Dr. Ramon E. Lopez, co-author of Storms from the Sun, explores the emerging physical science of space weather and traces its increasing impact on a society that relies on space-based technologies. Dr. Lopez is currently is a Professor of Physics at the University of Texas at Arlington and a Co-Director of the Center for Integrated Space Weather Modeling. He received his B.S. degree in Physics from the University of Illinois, and his M.S. and Ph.D. degrees in Space Physics from Rice University.
Art Bell: Somewhere in Time returned to 7/1/02 when author Ramon Lopez spoke about the emerging science of space weather. ... More »Host: Art Bell - Somewhere In Time
In the first half, Prof. Ramon E. Lopez talked about space weather, sun cycles and potential solar storms that could knock out the power grids, satellites, and communications. Scholar, award-winning poet, Jungian psychoanalyst, and cantadora (keeper of the old stories in the Latina tradition), Dr. Clarissa Pinkola Estes discussed manifestations of evil on both psychological and spiritual levels. ... More »Host: George Noory
Former Army Colonel, Dr. John Alexander shared his expertise in non-lethal weaponry and modern warfare, and also reacted to Jon Ronson's recent appearance on the show. He claimed that Ronson got a large number of facts wrong in his book The Men Who Stare at Goats, which purportedly documented secretive military experiments using the paranormal. ... More »Host: George Noory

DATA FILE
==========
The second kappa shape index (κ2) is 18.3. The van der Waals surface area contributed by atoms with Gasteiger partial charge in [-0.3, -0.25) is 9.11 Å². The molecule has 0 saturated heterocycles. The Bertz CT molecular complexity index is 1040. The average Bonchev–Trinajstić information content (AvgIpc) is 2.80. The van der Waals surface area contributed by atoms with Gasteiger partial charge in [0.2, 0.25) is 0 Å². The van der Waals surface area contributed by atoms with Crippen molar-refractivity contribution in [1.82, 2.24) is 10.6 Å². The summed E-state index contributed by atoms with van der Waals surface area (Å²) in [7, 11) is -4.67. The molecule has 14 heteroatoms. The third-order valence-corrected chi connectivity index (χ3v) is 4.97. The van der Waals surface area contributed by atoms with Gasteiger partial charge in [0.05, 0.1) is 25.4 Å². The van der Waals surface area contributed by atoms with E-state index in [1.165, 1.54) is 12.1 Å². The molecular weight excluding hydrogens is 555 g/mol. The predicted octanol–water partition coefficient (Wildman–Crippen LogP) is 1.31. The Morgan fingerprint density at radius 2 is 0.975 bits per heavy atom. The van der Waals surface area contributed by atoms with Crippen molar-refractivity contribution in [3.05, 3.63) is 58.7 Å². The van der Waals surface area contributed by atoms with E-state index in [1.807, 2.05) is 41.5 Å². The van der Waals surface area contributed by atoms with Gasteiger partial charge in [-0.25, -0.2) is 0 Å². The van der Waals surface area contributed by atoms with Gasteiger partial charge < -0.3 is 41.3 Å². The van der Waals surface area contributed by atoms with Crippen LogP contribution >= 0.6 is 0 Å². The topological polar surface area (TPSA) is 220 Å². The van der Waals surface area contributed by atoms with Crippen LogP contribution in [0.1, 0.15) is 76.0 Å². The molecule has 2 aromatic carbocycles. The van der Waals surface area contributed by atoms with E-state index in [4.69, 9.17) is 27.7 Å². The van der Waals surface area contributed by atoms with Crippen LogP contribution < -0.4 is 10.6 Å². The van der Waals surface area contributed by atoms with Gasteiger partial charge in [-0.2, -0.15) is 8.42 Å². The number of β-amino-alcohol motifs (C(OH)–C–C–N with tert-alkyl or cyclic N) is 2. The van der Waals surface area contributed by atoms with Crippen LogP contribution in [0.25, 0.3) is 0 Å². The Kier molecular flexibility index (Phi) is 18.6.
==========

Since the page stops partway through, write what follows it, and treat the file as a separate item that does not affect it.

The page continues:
Sunday's main guest, Dr. Simeon Hein, the director of the Institute for Resonance, a nonprofit in Boulder, Colorado, discussed his study of subtle-energy sciences. One of his conclusions is that most crop circles are man made. Prof. Ramon Lopez, the co-author of Storms from the Sun, appeared in the first hour, offering an analysis of the current solar flare cycle. ... More »Host: Art Bell
Physics professor Ramon Lopez discussed the science of space weather, on Thursday's program. The co-author of Storms from the Sun, Lopez said that "it's the sun that drives the space environment, at least for us." A planet such as Jupiter is different because it has larger internal forces. ... More »Host: George Noory